Bylaw officers on bikes are here to stay in parks and at big public events in Burnaby.
City council voted unanimously this week to make the municipal bike patrol permanent now that a one-year pilot project has wrapped up.
Four trained bylaw officers took to their bikes on May 19, 2018 in a pilot project designed to gauge the patrol’s potential effectiveness in enhancing public safety and security in parks and other public places by deterring nuisance and illegal activity.
After training in personal safety, bicycle-handling and bylaw enforcement, they were issued high-visibility uniforms and deployed in pairs, operating seven days a week, including holidays.
According to a report to council on the project, the five most common infractions the patrol encountered from June 1, 2018 to Sept. 30, 2018 were off-leash dogs (686), parking (449), drug and alcohol use (222), camping in parks (127) and people making fires (51).
The patrol has spent much of its time educating the public on bylaws and getting voluntary compliance without issuing tickets.
“Immediately upon the launch of the program, feedback received from the general public has been overwhelmingly positive,” stated the staff report.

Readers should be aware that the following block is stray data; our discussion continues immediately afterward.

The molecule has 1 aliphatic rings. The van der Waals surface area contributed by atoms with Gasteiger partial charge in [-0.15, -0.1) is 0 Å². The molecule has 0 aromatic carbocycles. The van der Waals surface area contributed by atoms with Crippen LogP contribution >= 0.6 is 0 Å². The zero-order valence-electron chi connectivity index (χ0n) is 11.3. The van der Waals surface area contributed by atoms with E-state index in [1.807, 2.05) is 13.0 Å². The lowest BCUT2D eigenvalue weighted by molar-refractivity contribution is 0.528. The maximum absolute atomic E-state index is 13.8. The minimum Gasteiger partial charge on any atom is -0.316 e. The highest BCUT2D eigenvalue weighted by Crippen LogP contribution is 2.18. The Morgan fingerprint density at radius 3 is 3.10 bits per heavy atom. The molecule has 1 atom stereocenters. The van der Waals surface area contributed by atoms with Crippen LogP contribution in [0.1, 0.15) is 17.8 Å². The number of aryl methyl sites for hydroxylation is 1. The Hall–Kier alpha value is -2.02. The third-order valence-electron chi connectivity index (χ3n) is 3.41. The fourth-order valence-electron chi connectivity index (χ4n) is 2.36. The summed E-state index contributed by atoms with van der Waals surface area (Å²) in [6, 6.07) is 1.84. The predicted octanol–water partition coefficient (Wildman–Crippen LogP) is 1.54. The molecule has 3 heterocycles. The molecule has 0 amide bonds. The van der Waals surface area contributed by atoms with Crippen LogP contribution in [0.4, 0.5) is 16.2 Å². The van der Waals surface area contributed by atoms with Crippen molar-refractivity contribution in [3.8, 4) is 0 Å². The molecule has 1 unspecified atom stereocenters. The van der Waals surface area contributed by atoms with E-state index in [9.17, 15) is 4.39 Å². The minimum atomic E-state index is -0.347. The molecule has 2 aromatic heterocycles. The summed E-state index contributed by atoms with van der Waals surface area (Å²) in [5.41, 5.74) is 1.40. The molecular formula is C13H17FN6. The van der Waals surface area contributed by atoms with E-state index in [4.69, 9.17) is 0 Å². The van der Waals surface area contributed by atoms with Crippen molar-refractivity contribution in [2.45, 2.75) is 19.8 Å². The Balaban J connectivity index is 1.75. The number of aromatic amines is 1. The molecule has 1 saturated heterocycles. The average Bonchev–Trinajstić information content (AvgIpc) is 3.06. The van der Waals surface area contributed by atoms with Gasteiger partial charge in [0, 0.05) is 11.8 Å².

The municipal bike patrol was one of several measures to enhance park safety announced by the city after 13-year-old Marrisa Shen’s body was found in Central Park in July 2017.
Coun. Dan Johnston, chair of the public safety committee, noted Monday that the municipal bike squad is “distinct from the RCMP bike patrol” but that they have similar objectives.
“They’re able to make people feel a little safer and address some of the issues in the past,” he said.
The public safety committee’s former chair, Coun. Pietro Calendino, welcomed the idea of a permanent municipal bike patrol.
“The good thing about the parks bike patrol is that they’re not restricted to the parks alone; they will also participate in various community events to assist the RCMP,” he said. “I’m also pleased to see that we also now have re-established the RCMP bike patrol. The two, I think, will work together in ensuring that we keep Burnaby a safe community and that we ensure that people feel safe in our community.”
Chief Supt. Deanne Burleigh had disbanded the RCMP bike patrol because of a shortage of police resources.
The city hadn’t funded an increase in the local detachment’s numbers for 10 years – a decade that coincided with Calendino’s tenure as chair of the public safety committee (previously called the community policing committee).
Three months before the last municipal election, though, Mayor Derek Corrigan and his Burnaby Citizens Association council unanimously approved a plan to hire eight extra officers in 2018 and six more in 2019, allowing for the bike patrol to be reinstated.